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A New Wave in Maine

Article written by Jack Carr, P.E., R.S., LEED AP, Criterium Engineers
 
Have you seen the wave? No, not the new fashion from the west coast or the latest music style. I am referring to the much-heralded wave of “baby boomers” approaching retirement age with their oversized empty-nest houses trying to downsize and shed their multi-task lifestyles. This pending tidal wave of retiring boomers has been fascinating actuaries, economists, and housing planners for years.
 
It seems lately I have been seeing a higher percentage of senior (over 55) or retirement communities seeking reserve fund studies or other engineering services, resulting in my taking more of an interest in this sector of Maine’s residential housing market. Of course I am not the only one.
 
Recently I attended a seminar titled “The Greying of Maine: Real Estate Needs for an Aging Population” at the Abromson Center in Portland sponsored by the Maine Real Estate and Development Association (MEREDA). What attracted me to this presentation was the panel of experts assembled. It was not just a gathering of academics or social science professionals but rather it was made up of Maine’s most successful condominium, retirement community, and assisted living facility developers.
 
This meant that the audience would likely consist of principals and decision-makers of Maine’s real estate industry including developers, property managers, lawyers, architects, engineers, bankers, and other leaders in housing our future population. I expected the meeting to not only be informative but also to have a lively question and answer session. I was not disappointed, and I wanted to share with you some of the issues discussed.
 
One of the speakers was John Wasileski, who is one of Maine’s most noted developers of both affordable and high-end condominium complexes including retirement communities and assisted living facilities. His most recent accomplishment is the Highland Green project that will have nearly 400 units in Maine’s first active-seniors condominium community with a golf course and 230-acre nature preserve.
 
Mr. Wasileski spoke about the evolving needs of Maine condominium unit owners over the years that he has been building and managing these facilities. He also discussed the changing market conditions and the attractiveness of Maine as a retirement destination. Though Florida, Arizona, and North Carolina are still sought-after locations by folks planning on retiring, these states are losing their cultural luster as they have become over-built and far too busy.
 
Boomers remember their idyllic summers on Maine’s seacoast or on wooded trails near pristine lakes and ponds. They are coming back. Recent statistics suggest that the current populations in Maine’s major retirement communities are made up of 50% out-of-state retirees and 50% of people who have lived less than 30 years in Maine.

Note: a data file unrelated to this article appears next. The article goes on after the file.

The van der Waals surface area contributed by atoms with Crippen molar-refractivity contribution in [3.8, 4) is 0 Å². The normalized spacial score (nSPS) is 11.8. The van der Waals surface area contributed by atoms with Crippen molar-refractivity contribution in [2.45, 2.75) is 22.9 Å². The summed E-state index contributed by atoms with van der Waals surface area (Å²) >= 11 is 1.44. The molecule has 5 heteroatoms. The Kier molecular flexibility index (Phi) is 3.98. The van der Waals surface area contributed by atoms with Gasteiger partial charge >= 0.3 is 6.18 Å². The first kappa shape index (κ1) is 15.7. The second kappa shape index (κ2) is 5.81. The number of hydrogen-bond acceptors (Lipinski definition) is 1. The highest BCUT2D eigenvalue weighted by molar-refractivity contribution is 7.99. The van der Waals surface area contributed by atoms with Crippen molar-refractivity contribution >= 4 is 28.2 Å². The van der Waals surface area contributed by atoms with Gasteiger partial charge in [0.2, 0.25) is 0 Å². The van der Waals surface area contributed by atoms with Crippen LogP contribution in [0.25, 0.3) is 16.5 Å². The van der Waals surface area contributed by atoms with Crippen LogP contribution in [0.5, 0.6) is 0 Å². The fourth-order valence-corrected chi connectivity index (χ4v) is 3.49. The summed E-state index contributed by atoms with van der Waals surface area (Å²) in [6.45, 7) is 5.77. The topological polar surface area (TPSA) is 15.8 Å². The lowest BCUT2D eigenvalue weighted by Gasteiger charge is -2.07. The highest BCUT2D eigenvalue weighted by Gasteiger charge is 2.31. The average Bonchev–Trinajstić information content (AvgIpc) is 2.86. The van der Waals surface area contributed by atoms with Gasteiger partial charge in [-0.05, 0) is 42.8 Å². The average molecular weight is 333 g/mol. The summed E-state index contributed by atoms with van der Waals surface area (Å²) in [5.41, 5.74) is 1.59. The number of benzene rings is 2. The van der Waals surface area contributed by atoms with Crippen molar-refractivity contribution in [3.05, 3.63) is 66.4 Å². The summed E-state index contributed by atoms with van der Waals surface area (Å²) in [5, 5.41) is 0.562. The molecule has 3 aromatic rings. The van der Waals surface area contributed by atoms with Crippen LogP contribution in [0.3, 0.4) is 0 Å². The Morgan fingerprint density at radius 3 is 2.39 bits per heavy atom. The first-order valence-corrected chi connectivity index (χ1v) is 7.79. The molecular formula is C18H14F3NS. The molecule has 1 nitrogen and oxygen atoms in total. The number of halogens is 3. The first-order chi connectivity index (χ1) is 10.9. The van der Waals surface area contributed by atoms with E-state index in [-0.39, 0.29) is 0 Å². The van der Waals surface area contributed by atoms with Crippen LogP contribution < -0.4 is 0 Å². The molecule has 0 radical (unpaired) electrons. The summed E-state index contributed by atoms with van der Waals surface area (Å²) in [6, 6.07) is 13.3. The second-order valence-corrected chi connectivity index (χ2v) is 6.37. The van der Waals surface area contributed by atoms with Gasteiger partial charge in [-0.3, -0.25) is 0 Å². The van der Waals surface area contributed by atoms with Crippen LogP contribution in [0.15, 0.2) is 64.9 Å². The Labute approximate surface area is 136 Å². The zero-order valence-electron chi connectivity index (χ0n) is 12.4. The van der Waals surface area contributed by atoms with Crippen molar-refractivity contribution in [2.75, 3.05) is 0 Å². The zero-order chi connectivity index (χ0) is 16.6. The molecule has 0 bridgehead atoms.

But today’s aging boomers are not their parents’ retirees. Boomers have always been demanding and will not change in their golden years. They want their healthy and active lifestyle to continue. They expect not only complete, maintenance-free living but the amenities they have come to expect such as cafés, pubs, pools, exercise facilities, conservation areas, trails, golf, etc. They do not often fully express the need for a continuum of care but they strongly value it.
 
Boomers do not want a cookie-cutter condo unit. The past triplex and even duplex design layouts are less desirable with more interest in stand-alone cottages or at least the sense of a single family home. They want larger living areas with finished basements and even second floors with the ability to customize with high-end finishes and all the bells and whistles they take for granted. Units are to have tall ceilings with plenty of windows, yet still be very energy efficient. Boomers may have contributed to our energy woes, but many want to make up for it now, “going green” even as they are showing some grey.
 
Speaking to the assisted living element of condominium complexes or stand-alone facilities, Bill Gillis, president of Continuum, LLC, discussed his experiences over the last 25 years in the nursing homes industry that has resulted in his developing Maine’s preeminent retirement estate, Sentry Hill. He identified his primary competitor as the desire of seniors to remain in their own home as long as possible.
 
Future retirement condominium communities will recognize this need of seniors to be as independent as long as possible. The community must provide the soft support services in the home to do this. Once boomers settle into a community they will want to avoid any future moves. They will want their spouse’s future care assured. They want to avoid a nursing home and are willing to assume the risks of their decisions.
 
As many will not be able to afford what they truly want, the future options will include higher-density independent living, multi-unit buildings that will be designed to give a sense of single-family living and privacy. Whatever options boomers select, rest assured they will get what they want when they catch the next wave.
 

© CRITERIUM ENGINEERS 2008